- Wright, Charles Henry Conrad, A History of French Literature, Oxford University Press, 1912.
- "The Cambridge Companion to Voltaire", ed by Nicholas Cronk, 2009.
- René Pomeau La Religion de Voltaire, Librairie Nizet, Paris, 1974.
- Valérie Crugten-André, La vie de Voltaire 
- Morley, J., The Works of Voltaire, A Contemporary Version, (21 vol 1901), online edition
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- Encyclopédie, ARTFL Project, University of Chicago
- PRÉSENTATION DES OEUVRES COMPLÈTES DE VOLTAIRE EN CD-ROM, Voltaire: Édition Electronique[dead link]
- Château de Cirey – Residence of Voltaire, visitvoltaire.com
- Gabrielle Émilie Le Tonnelier de Breteuil Marquise du Châtelet, School of Mathematics and Statistics, University of St Andrews, Scotland
- Hewett, Caspar J. M. (August 2006). "The Great Debate: Life of Voltaire.". Retrieved 2 November 2008.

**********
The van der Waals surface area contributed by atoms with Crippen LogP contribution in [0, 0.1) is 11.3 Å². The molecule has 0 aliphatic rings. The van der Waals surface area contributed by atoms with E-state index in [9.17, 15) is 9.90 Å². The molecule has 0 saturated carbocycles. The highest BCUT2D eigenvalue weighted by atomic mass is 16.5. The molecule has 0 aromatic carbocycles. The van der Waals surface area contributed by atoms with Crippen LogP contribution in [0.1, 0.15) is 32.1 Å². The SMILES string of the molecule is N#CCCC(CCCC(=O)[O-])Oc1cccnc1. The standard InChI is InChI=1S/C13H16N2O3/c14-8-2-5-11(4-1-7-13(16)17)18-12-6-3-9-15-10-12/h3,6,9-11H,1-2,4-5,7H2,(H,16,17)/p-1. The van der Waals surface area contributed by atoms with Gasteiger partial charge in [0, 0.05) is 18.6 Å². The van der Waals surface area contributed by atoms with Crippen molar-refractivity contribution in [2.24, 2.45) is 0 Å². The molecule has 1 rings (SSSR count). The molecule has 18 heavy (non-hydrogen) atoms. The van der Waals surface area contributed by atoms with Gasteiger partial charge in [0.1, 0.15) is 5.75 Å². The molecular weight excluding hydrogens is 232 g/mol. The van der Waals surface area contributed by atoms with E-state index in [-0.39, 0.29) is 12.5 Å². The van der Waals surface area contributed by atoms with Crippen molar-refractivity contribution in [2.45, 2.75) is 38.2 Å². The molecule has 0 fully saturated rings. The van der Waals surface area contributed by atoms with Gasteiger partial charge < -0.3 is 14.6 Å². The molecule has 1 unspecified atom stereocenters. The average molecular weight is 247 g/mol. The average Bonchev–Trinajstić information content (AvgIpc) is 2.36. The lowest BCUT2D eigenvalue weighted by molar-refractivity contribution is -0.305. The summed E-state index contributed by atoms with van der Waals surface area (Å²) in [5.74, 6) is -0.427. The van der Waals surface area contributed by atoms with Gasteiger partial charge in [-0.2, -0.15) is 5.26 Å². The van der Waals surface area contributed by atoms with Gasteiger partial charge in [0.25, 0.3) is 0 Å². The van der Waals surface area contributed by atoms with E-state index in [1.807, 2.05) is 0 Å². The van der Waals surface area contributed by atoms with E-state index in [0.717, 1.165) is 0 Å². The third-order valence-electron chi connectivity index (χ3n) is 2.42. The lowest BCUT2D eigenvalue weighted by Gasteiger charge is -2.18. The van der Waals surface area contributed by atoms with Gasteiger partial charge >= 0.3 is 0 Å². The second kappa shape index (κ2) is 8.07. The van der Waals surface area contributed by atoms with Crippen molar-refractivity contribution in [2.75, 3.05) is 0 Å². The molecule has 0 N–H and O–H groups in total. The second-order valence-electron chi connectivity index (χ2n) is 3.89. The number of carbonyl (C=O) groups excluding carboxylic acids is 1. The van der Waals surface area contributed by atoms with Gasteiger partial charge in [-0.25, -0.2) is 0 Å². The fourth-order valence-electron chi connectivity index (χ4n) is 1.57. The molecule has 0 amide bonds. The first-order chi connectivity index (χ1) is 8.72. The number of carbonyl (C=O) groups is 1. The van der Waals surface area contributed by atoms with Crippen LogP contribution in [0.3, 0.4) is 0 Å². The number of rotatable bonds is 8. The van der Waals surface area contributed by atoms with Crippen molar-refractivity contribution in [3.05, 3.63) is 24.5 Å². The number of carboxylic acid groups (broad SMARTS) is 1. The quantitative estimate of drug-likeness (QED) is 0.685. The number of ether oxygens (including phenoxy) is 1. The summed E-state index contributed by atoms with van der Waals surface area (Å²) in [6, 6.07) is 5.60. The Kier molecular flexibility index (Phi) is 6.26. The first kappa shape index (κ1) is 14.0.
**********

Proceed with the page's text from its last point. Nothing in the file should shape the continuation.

- The Société Voltaire
- An analysis of Voltaire's texts (in the "textes" topic) (French)
- Complete french ebooks of Voltaire (French)
- Biography and quotes of Voltaire
- Full Ebooks of Voltaire in French on the website "La philosophie"
- Institut et Musée Voltaire, Geneva, Switzerland
- (French) Works by Voltaire edited at athena.unige.ch
- Internet Encyclopaedia of Philosophy on Voltaire
- Monsieur de Voltaire Correspondence in French
- The Life of Voltaire Essay by Caspar J M Hewett
- VisitVoltaire.com site with images
- Voltaire Foundation, Oxford, United Kingdom
- Voltaire on the 10 French Franc banknote.
- Voltaire's Candide and Leibniz
- Voltaire's works: works: text, concordances and frequency list
- Voltaire's writings from Philosophical Dictionary. Selected and Translated by H.I. Woolf, 1924
- Worldly and Personal Influences on Voltaire’s Writing
- Works by Voltaire at Project Gutenberg
- Free eBooks by Voltaire at Manybooks [English and French]
- Works by or about Voltaire in libraries (WorldCat catalog)
- Works by Voltaire in free audio format from LibriVox
- Voltaire's works and chronology
- About Voltaire in "Lucidcafé"
- Online Library of Liberty – The Works of Voltaire (1901). Some volumes, including mostly the unabridged Dictionnaire philosophique, translated by William F. Fleming